Referring now to FIG. 5, electrical outputs are ob tained from the torsion applied to the bobs 33 and 34 of the viscometers during the sampling. The electrical outputs are provided as direct current signals from transducers 70 and 71, where transducer 70 provides a D.C. output from the 600 rpm unit and transducer 71 provides a D.C. output from the 300 rpm unit. In general, the voltage output from the 600 rpm unit will be greater than that from the 300 rpm unit. Transducer 70 has output leads 72 and 73, while transducer 71 has output leads 74 and 75. Leads 72 and 74 comprise the positive or high voltage outputs of transducers 70 and 71. Leads 73 and 75 are connected to one another in common. Resistors 76 and 77 are of equal value R and are connected in series between leads 72 and 73. A resistor 78 is connected between leads 74 and 75. Resistor 78 has a value 2R which is twice the resistance value R of either of the resistors 76 or 77. The basic value R of resistors 76 or 77 should be at least ten times greater than the output impedance value of the trans ducers. This prevents loading problems from affecting the voltage measurements or the linearity of the transducers. 1
To obtain a value for plastic viscosity, potential difference between the transducers is used. This is obtainedby taking the output to the first galvanometer from leads 72 and 74. The potential across leads 72 and 74 is equal to the voltage difference between the 600 rpm unit and the 300 rpm unit, and this voltage difference is proportional to plastic viscosity. Thus the galvanometer labelled Galvo l in FIG. 5 will record plastic viscosity on the recorder.
Since the values of resistors 76 and 77 are equal and the voltage drop across the two resistances is equal to the measurement of the viscometer at 600 rpm, the resistors comprise a voltage divider network and the potential between the lead from transducer 71 and a point 79 between the resistors 76 and 77 is equal to one-half the voltage of the 600 rpm measurement. By definition, one-half of the 600 rpm measurement is equal to the apparent viscosity n Thus, by connecting the point 79 and common leads 7.3 and 75 to a galvanometer in the recorder, a record of apparent viscosity can be obtained continuously as would be indicated by the galvanometer labelled Galvo 3 in FIG. 5.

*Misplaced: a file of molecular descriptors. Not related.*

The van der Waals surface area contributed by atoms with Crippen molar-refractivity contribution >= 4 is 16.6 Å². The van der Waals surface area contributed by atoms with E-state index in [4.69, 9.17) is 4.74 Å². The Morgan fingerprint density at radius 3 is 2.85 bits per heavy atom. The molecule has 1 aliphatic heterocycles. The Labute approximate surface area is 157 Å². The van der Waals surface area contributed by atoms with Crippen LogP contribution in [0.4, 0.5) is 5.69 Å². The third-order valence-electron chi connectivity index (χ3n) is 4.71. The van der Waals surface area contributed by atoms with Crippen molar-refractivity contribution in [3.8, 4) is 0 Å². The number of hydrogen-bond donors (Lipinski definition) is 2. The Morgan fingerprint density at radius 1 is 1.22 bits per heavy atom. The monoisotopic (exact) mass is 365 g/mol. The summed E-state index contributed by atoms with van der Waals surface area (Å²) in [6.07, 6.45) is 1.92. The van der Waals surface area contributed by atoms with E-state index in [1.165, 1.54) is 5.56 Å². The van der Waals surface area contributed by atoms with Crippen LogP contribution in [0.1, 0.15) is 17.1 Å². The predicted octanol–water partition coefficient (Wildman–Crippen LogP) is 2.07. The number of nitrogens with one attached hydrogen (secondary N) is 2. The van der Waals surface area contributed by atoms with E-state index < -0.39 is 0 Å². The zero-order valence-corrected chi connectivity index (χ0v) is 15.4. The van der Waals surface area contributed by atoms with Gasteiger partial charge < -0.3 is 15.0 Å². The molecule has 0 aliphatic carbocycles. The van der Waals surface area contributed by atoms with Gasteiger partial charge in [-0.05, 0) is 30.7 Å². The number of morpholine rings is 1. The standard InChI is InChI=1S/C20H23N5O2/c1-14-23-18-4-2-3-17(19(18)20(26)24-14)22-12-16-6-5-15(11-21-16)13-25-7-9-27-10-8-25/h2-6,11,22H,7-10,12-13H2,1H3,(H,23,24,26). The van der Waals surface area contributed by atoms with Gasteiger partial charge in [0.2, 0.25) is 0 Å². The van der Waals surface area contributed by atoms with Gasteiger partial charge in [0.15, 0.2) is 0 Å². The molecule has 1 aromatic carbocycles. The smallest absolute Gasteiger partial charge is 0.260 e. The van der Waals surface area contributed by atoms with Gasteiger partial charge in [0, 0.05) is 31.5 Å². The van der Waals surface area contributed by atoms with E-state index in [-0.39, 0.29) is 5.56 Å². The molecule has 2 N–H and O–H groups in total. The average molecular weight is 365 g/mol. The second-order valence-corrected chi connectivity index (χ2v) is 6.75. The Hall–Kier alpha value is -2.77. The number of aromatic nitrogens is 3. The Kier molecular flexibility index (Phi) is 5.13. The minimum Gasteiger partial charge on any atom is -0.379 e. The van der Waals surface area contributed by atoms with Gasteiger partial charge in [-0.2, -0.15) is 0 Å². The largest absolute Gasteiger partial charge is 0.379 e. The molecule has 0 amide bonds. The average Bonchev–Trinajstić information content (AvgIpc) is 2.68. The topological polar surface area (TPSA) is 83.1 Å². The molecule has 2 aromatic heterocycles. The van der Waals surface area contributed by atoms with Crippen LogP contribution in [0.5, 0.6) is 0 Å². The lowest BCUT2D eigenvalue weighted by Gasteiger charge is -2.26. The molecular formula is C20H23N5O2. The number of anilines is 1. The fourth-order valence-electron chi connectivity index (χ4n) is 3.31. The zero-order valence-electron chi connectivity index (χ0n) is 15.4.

It is known that the yield point is equal to the 300 rpm measurement less the value for the plastic viscosity. Thus, the yield point may be obtained by deriving the voltage potential between the circuit point 79, lead 74 and doubling the measurement. This potential is coupled to a galvanometer (labelled Galvo 2 in FIG. 5) in the recorder.
The measurement signals for the plastic viscosity for Galvo 1 and the measurement signals for the yield point for Galvo 2 are supplied to a ratio circuit 80 which derives a ratio of the plastic viscosity to the yield point. This ratio signal is supplied to a galvanometer in the recorder (labelled Galvo 4 in FIG. 5). By observing the ratio directly, it is possible to determine when flocculation occurs in the system. Flocculation, i.e., the sticking together of particles, and the relative degree of dispersion thus can be quantitatively measured.
As shown in FIG. 1, the recorder 52 can have a clock drive with an indicating mechanism so that a film or paper strip 53 is moved as a function of time where the clock drive produces timing marks or time representations on the log. Thus, each of the measurement traces for apparent viscosity, yield point and plastic viscosity are recorded as a function of time.